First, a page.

5 things to watch: UNC looks to head off Coastal chaos

Depending on what happens between Miami and Florida State on Saturday, defending Coastal champion North Carolina take a lot of the suspense out of this years divisional race with a victory against Virginia Tech

Bob Donnan—USA Today Sports
Sep 17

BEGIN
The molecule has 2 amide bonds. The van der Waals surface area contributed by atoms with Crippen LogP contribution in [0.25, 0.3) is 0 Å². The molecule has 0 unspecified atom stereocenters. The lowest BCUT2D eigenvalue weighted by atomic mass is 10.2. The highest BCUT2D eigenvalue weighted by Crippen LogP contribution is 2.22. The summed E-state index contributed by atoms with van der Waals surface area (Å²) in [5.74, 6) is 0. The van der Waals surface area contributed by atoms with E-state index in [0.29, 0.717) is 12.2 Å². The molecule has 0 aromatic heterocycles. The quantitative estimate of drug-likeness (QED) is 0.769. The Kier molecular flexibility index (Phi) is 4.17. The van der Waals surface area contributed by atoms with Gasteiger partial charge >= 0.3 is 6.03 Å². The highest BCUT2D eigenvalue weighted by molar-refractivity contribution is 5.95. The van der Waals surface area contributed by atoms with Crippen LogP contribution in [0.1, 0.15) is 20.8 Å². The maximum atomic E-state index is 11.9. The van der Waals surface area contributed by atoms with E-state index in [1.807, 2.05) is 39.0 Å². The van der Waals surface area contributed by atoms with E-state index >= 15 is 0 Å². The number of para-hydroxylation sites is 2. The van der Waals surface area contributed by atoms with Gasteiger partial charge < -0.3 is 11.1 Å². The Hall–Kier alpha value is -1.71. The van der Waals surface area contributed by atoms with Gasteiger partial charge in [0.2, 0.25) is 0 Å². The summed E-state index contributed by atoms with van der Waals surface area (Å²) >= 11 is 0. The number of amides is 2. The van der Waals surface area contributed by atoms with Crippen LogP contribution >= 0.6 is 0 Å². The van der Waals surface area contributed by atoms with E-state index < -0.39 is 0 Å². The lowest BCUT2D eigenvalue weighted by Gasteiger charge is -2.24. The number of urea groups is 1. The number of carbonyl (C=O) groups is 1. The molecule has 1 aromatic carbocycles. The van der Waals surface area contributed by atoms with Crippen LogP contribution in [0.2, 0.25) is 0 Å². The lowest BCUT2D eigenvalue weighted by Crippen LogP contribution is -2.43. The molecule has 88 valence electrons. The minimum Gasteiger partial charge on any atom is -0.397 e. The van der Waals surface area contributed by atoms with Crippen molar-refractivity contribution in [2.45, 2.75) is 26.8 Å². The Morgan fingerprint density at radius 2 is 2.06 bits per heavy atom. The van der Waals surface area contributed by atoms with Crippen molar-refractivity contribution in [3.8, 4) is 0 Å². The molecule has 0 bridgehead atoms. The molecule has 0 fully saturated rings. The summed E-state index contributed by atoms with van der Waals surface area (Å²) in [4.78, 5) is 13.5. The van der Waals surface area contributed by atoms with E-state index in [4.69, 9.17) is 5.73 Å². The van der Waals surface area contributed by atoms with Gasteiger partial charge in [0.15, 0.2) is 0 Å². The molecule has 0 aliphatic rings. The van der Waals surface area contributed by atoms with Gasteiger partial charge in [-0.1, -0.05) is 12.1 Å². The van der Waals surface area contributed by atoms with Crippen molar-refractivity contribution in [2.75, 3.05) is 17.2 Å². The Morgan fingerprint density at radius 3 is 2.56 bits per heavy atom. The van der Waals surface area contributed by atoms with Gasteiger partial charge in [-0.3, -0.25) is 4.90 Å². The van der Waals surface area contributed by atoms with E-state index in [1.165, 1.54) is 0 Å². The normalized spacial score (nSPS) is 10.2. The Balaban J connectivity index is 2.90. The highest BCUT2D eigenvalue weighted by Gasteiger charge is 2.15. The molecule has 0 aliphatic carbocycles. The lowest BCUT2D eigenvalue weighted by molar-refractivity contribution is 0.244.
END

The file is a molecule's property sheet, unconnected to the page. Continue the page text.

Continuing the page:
The ACC’s Coastal Division is famous for its chaos because of the balance among its football membership and the sometimes head-scratching results it has a history of producing. There’s a real possibility that might not be the case this year, though. Depending on what happens between Miami and Florida State on Saturday, defending Coastal champion North Carolina take a lot of the suspense out of this year’s divisional race with a victory against Virginia Tech. At the very worst, wins by the Tar Heels and Hurricanes would essentially narrow things down to a two-team race heading into their showdown next week because of tiebreakers. Of course, if the opposite happens, then let the Coastal chaos begin. … It’s going to be wet and windy in Chapel Hill as Hurricane Matthew skirts the coast of our state, but the plan is for the game to be played as scheduled. So here’s a look at five things to watch when the 17th-ranked Tar Heels (4-1, 2-0 ACC) and No. 25 Hokies (3-1, 1-0) face off on Saturday at 3:30 p.m. in the first game since 2008 matching two ranked teams at Kenan Stadium.Slippery when wet Because of the aforementioned weather event, ball security will be even more important of a factor than usual. Although there’s no guarantee that the team that wins the turnover battle will win the game, it certainly doesn’t hurt. And the Hokies have had more of a penchant for putting the ball on the ground than the Tar Heels thus far this season. Tech has lost 10 turnovers, including nine fumbles in its first four games, which is why coach Justin Fuente has spent extra time at practice this week working to help his players correct the problem. That includes the use of wet balls to simulate conditions, just in case things get especially slippery. “We practice outside quite a bit and there’s a fair amount of wind in Blacksburg, particularly in the springtime,” Fuente said. “It’s something we don’t have a whole lot of control over, and whatever it is, we’ll do our best to adapt.” In contrast to Fuente, UNC’s Larry Fedora hasn’t taken any special measures to prepare for bad weather. He said he’s been more focused on getting hit team ready to execute its game plan regardless of the conditions. “I think we practice enough in the rain and our guys understand what’s expected,” said Fedora, whose Tar Heels have only committed four turnovers in their five games — all fumbles. “I mean, it’s the wind that you can’t control. That’s the thing that you worry about more than anything. The rain, we try not to let rain be a factor for us.”The Foster factor The Hokies may be under new management now that Fuente has taken over for retired coaching legend Frank Beamer, but their defense still has a familiar look thanks to the return of long-time coordinator Bud Foster. Widely recognized as one of the top defensive minds in college football, Foster is among the very the few to have succeeded in slowing Fedora’s uptempo offense during his tenure at UNC. Foster’s defense held the Tar Heels to just 17 points each in 2013-14 — both double-digit Tech wins. And even though UNC won in overtime last November, its 24 points in regulation were only about half its season average. This year’s Hokies are again among the ACC’s best, allowing an average of just 264 yards and 18.8 points per game. Foster’s penchant for disguising blitzes and coverages, along with his ability to make adjustments on the fly will present the biggest challenge to date to UNC’s own star quarterback Mitch Trubisky. “They do a lot of tricky things over there, but they always seem to be in the right spot to make plays,” Trubisky said. “We just have to ID the defense in coverage, but continue to do the basics on offense, do what we do well and try to keep them off balance.” One thing UNC has done especially well this season is convert third downs. The Tar Heels rank second in the ACC at 51.7 percent. They’ll have to work to continue that success against a Tech team that leads the league in third down defense with a conversion rate of just 20.3 percent.Hood winked? Trubisky’s task will become exponentially less complicated if the Tar Heels are able to balance his passing with even a nominally successful ground attack. UNC’s ability to run the ball early against Florida State last week was a major contributing factor in the 21-0 headstart it was able to gain. Of course, its lack of a running game in the second half played just as big a role in leaving the door open for a Seminoles comeback. The difference in the